That said, it wasn’t the same kind of homework that reemerged later on. The 1940s and 1950s also marked a shift in what homework meant.
That’s why answering the question, “What year was homework invented?”, is impossible. Homework became integral to education only during the Cold War, which makes it a relatively young phenomenon in the U.S. But then again, obligatory schooling has also been around for just a century!

Early 1900s: Anti-Homework Movement

Following Horace Mann’s trip to Prussia, homework quickly became widespread not just in Massachusetts, where Mann served on the Board of Education, but across the United States. So, one way to answer the question “How old is homework?” would be, “Around 170 years in the United States.”
However, homework wasn’t exactly a favorite among both students and parents. Some parents became vocal advocates for banning it, believing it was stealing their children’s time that they’d otherwise dedicate to chores or farm work. The anti-homework sentiment permeated all levels of society, leading to Boston banning math homework in 1880.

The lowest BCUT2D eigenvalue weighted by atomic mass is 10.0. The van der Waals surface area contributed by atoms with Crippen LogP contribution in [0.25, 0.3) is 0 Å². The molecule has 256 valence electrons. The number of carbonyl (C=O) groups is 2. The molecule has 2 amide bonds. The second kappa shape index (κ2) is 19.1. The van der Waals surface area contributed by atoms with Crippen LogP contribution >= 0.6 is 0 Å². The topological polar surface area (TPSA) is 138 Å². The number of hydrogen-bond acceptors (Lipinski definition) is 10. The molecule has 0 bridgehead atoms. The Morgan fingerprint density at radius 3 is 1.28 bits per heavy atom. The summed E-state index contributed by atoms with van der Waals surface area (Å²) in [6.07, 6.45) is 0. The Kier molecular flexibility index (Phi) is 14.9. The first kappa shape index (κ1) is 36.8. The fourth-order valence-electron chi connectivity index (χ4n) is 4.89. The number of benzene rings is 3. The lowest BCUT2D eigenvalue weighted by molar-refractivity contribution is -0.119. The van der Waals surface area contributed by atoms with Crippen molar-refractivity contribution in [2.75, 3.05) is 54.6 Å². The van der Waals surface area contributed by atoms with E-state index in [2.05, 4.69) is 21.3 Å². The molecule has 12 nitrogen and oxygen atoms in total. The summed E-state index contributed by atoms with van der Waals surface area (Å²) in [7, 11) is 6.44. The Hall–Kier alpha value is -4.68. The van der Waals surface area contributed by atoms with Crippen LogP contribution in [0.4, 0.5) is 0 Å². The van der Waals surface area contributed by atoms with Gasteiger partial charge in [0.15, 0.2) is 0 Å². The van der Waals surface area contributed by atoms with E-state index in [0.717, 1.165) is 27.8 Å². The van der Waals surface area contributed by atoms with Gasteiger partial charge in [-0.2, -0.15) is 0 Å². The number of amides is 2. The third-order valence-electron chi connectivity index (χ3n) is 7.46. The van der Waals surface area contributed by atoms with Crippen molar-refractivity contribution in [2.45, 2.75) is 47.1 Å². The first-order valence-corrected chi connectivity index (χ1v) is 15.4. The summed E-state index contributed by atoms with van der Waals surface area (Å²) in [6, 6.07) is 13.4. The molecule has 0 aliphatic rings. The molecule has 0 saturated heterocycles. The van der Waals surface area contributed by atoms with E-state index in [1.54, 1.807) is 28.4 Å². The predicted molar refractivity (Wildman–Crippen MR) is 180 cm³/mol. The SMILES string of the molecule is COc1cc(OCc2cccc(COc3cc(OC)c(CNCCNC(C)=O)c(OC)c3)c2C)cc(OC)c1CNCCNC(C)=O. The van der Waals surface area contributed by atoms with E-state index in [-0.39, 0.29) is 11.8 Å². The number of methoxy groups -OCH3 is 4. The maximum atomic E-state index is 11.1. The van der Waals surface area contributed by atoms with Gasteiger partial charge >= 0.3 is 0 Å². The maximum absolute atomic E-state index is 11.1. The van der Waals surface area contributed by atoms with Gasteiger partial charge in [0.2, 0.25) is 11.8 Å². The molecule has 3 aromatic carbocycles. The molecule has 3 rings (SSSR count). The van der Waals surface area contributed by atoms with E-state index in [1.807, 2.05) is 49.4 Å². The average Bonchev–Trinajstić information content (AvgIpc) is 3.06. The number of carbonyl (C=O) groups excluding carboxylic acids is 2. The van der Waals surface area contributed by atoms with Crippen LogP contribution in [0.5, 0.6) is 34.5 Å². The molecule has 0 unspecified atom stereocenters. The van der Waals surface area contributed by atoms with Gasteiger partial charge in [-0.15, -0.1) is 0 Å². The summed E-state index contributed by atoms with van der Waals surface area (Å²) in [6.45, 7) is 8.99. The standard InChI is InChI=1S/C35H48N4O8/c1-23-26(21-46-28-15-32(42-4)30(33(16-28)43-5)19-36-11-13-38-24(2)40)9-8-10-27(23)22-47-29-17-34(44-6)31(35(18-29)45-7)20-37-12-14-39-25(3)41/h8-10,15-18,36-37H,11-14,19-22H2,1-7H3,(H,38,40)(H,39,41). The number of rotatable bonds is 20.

Soon enough, California became the first state to ban homework in 1901 for students under 15. Across the country, homework fell out of favor – and was even thought to be detrimental to children’s well-being.

1930s: Homework Is Child Labor?

Yes, that’s exactly what the American Child Health Association called homework by the 1930s, only solidifying the anti-homework movement in homework history. The organization’s intentions were noble, however: the ACHA was striving to protect children’s rights at a time when child labor was widespread.
With the ACHA calling homework a form of child labor and the U.S. government passing the Fair Labor Standards Act of 1938, it became nearly impossible for schools to assign homework. And so, homework remained demonized.
1940s-1950s: After the Progressive Era
These two decades were the golden age for the research on education and the psychology of learning. It wasn’t the first homework advent, of course, but homework made a comeback after what is now known as the Progressive Era (the 1890s to the 1930s).